Tigers pitchers discuss facing Jeter one last time

The kid who first captured attention while playing for Kalamazoo Central High and becoming a first-round pick of the New York Yankees will visit town one last time before retiring after 20 glorious seasons.

The Yankees will play the first of three games at Comerica Park at 7 Tuesday night.

Noah K. Murray

DETROIT -- Derek Jeter has played for so long that nearly one-third of his games in Detroit have been at Tiger Stadium. The kid who first captured attention while playing for Kalamazoo Central High and becoming a first-round pick of the New York Yankees will visit town one last time before retiring after 20 glorious seasons.

The Yankees will play the first of three games at Comerica Park at 7 Tuesday night, with FOX Sports Detroit beginning its coverage with Tigers Live at 6. Jeter will be honored on the field at 6:45 p.m., before Wednesday night's game, and tickets remain for the contest.

Jeter's 3,439 hits rank No. 6 all-time, placing him ahead of every other middle infielder and all but one right-handed hitter, Hank Aaron, in the history of the game. He's won five World Series, been the "face of baseball" and some speculate that he could become the first unanimous pick in Hall of Fame voting when eligible five years from now.

He already has the vote of Rick Porcello's mother.

"Jeter is my mother's favorite player," said Porcello, who grew up in New Jersey rooting for the Mets over the Yankees. "Is she going to root for me if I face him? Yeah, I would hope so."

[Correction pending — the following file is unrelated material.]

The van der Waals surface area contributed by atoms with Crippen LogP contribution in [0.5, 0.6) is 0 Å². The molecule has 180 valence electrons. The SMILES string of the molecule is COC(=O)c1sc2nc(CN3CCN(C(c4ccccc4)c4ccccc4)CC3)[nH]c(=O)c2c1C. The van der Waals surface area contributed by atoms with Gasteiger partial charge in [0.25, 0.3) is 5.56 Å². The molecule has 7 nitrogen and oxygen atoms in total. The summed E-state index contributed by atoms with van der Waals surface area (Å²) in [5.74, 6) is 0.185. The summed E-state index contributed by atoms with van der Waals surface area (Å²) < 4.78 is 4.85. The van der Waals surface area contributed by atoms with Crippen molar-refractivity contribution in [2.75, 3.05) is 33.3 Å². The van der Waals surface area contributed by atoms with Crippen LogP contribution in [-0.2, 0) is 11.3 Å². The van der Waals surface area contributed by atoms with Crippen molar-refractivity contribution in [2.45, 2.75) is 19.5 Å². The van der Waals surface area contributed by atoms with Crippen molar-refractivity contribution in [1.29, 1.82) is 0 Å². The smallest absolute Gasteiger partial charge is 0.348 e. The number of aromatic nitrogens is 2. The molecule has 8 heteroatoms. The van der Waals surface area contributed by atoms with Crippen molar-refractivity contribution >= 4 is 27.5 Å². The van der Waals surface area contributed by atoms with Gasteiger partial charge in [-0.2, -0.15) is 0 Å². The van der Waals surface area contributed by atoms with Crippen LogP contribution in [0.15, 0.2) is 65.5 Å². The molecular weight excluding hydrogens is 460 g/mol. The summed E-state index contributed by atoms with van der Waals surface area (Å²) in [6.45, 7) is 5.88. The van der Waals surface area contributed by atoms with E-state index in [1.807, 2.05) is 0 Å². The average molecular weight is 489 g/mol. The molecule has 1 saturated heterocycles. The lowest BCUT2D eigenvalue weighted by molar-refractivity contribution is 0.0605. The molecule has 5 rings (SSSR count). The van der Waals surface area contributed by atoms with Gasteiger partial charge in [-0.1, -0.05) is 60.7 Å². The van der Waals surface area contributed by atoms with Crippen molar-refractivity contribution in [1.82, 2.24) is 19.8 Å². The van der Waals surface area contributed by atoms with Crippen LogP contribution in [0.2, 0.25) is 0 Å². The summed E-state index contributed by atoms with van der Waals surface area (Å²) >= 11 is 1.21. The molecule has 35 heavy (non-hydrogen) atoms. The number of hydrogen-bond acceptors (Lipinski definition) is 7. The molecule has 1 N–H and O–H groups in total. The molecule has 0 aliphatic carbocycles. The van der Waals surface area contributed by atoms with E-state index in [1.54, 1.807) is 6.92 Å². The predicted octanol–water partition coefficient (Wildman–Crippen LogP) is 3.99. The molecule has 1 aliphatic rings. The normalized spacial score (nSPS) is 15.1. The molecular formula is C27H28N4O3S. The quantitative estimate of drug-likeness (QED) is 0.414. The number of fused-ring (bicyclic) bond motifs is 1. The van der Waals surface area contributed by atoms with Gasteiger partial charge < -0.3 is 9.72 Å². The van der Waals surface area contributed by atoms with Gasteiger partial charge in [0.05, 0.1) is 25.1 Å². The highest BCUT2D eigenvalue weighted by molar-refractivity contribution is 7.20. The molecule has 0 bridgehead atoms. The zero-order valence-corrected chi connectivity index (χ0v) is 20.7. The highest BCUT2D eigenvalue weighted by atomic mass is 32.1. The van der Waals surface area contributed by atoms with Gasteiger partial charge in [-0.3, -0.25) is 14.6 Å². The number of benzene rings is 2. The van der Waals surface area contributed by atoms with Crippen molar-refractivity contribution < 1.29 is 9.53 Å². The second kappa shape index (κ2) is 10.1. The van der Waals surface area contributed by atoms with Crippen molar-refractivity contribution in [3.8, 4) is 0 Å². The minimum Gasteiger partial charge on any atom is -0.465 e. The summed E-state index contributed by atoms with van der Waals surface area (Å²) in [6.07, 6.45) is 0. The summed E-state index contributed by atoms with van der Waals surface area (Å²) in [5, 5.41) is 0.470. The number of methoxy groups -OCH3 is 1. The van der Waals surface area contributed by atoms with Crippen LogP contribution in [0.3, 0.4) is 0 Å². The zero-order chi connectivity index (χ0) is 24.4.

Porcello chuckled and added, "I once said in an interview that I wasn't sure if she would root for me or Jeter, and she didn't like that."

While Jeter has had pretty good success against the three Cy Young Award winners in the Detroit rotation, Porcello is the only starter who's had his number.

Jeter has batted .362 against Justin Verlander, .302 against David Price and .300 against Max Scherzer.

Porcello has allowed Jeter only two hits in 18 at-bats (.111) and hasn't walked him once. He's struck out Jeter once and given up two RBI to him.

"Yeah," said Porcello, who will start Tuesday night's game, "hopefully I can do well against him one more time around."

Tigers closer Joe Nathan also has held Jeter to a .111 batting average (1-for-9) but has walked him three times.

Asked to explain his success against a career .311 hitter, Nathan smiled, shrugged his shoulders and said, "I have no idea. I don't know why. I've also had good success against Miggy (Miguel Cabrera), and I don't know why I had that either. But I do know your level of focus definitely increases against great hitters like Jeter. You have to mix up your approach each time and change speed on your pitches."

Nathan was asked to describe the essence of Jeter, known as both "The Captain" and "Captain Clutch."

"Jeter has basically been the face of the game," Nathan said. "You hear that he has been the face of the Yankees' organization, but he's been the face for Major League Baseball. He's the biggest name we have in our sport, and we will miss his name. We will miss his face.